For an American perspective, I spoke to Michael Lucey, Eribon’s English translator, and a Professor at Berkeley, who positions the arguments of »Returning to Reims« in the context of US politics: »The pressing social question in the US seems crucially about how to enact a progressive politics that is both a struggle against economic domination and a struggle against racism and other related forms of prejudice (e.g. against other people of color). Eribon’s book is interesting in this regard in its attempt to account for the rise of the Front National and the wedge the FN works to insert between anti-racist struggles and struggles against economic domination. In that, it could be said that Eribon’s book reveals the presence in France of a phenomenon that has marked all of US history, and that it underlines the futility of trying to understand economic domination in isolation from other forms of social violence«.

Regarding the future of European politics, Eribon and Ostermeier touch on a related central problem: will the victims of neoliberalism (who have, nonetheless, a different history from those in the United States) throw their vote behind the forces of intolerance and nationalism, and paradoxically for policies that are less likely to benefit them (such as Brexit)? How must the left redesign itself to reach a disillusioned public? It’s an important question on the premiere night of this production, when the Germans vote in their elections, and the right-wing and intolerant Alternative for Germany party vies to double their voter-share.

*
Earlier, I find myself walking through a series of doors behind the Schaubühne studio. There is an intimate practice space at the back, where Ostermeier and the cast sit for a run-through. In one week is the premiere. Actor Nina Hoss positions herself behind a microphone.

Ostermeier recounts, »First, there was the wish to do the book, but after that came the question of how to do it. I did not want to make a dramatic adaptation of the story of Eribon, and I don’t see how this would work: him sitting at the kitchen table and talking about Foucault with his mother?«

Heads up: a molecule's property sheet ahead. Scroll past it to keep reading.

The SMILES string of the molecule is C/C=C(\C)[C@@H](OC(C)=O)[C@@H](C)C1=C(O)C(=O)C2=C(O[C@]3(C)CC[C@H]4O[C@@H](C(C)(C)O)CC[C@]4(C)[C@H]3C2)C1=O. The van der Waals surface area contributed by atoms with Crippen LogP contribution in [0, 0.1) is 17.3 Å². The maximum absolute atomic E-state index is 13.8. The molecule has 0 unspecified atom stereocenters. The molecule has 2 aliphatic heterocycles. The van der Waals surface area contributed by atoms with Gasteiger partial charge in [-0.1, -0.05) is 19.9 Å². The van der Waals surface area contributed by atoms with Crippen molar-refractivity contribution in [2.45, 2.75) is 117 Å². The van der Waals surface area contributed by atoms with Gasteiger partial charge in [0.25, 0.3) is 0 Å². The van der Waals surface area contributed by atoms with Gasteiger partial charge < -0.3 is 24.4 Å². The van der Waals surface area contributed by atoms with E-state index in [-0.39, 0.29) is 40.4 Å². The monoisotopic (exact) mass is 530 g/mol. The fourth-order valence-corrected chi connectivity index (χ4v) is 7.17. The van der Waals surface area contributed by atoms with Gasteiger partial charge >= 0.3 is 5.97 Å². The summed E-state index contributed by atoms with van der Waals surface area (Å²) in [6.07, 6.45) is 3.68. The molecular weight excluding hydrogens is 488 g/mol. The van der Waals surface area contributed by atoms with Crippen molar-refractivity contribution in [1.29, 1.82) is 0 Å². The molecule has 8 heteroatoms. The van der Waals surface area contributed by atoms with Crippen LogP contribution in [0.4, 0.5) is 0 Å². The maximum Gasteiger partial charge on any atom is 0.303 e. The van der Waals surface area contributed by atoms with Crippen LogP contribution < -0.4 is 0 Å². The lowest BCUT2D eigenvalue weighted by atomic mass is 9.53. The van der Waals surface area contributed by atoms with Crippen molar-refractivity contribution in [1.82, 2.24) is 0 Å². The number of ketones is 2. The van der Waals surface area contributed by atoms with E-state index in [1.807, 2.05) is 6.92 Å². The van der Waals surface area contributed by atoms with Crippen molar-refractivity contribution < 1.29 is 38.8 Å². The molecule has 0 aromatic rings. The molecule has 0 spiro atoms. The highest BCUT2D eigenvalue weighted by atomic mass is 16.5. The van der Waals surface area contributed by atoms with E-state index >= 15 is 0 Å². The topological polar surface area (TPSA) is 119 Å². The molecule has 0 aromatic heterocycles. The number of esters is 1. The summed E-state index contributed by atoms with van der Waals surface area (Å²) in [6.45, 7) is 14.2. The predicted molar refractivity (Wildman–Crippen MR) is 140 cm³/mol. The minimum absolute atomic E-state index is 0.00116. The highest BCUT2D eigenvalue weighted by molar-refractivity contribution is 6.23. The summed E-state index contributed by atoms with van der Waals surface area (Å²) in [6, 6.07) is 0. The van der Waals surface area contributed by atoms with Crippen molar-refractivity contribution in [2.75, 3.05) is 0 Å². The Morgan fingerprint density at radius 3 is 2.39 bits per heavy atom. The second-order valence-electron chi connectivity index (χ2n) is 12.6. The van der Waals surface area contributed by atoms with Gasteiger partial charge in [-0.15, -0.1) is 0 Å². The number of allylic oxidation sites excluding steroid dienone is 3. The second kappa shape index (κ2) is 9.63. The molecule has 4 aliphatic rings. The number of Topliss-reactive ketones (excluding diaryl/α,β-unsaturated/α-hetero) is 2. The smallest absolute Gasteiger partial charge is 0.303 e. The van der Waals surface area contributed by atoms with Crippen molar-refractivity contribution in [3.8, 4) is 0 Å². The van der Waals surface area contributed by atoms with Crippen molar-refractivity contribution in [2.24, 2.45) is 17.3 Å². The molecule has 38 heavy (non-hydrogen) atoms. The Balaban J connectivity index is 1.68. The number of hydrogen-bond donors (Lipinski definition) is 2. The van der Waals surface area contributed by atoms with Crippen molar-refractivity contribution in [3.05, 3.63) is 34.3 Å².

Instead, Ostermeier crafted a scenario: the characters are in the final stages of production of a documentary film based on Eribon’s book. When they are not working, the characters discuss the book’s themes. Nina Hoss provides the voice-over for the film’s narration.

I risk sounding sycophantic when I say that observing Hoss act close-up is revelatory. There are two – seemingly opposing – impulses working through her acting: her gestures are extremely precise, but she is so relaxed and natural that the audience hardly notices. I am reminded of concert pianists who have so mastered the underlying structure that they can proceed on a level of interpretation that appears effortlessly charismatic.

Ostermeier’s piece also has an easy, comfortable, texture: it is chatty, slow, a conversation into which you are invited to fall back. Ostermeier keeps the entire rehearsal room in a deep hush, as he sits on a swivel chair and listens – at this late stage of the process – making micro-adjustments that result in macro-changes to the atmosphere of certain scenes. If the character playing the director of the Eribon film uses a microphone to communicate with Nina Hoss, it creates a sense of distance or professionalism. If the production assistant argues with the director in a lowered voice, it conveys much more hostility than an open fight. It’s as if Ostermeier, like a sound engineer, is sitting behind a mixing-table, carefully turning the dials.

In more than one sense, Ostermeier’s »Returning to Reims« is a descendant of his most recent production at the Schaubühne, »Professor Bernhardi«, and represents Ostermeier’s continued fascination with people at work. But while »Bernhardi« looked at how anti-Semitism can run rife in the workplace of a clinic, »Returning to Reims« discusses the world of rehearsals and artistic production – a world closer to the Schaubühne. There is self-consciousness here, as Ostermeier reflects on his transposition of the book to the stage. But the production becomes »meta meta« when I get confused watching a rehearsal about people pretending to rehearse. At one point, I stopped being able to tell the difference between the actors’ scripted commentaries and when they went off-script. Are they reciting their lines or talking among themselves? Without the script before me, I cannot tell. The acting is remarkably naturalistic.

The Schaubühne piece also draws on the actors’ lives, with Nina Hoss wedding the text to German politics by reflecting on her own father, Willi Hoss, who was a Communist trade unionist and Bundestag member of the German Greens. Her childhood memories with her father, visiting locations in rural Latin America, open up Eribon’s narrative by making comparisons to global poverty; these encounters in the »developing« world balance the picture of poverty in post-war Reims.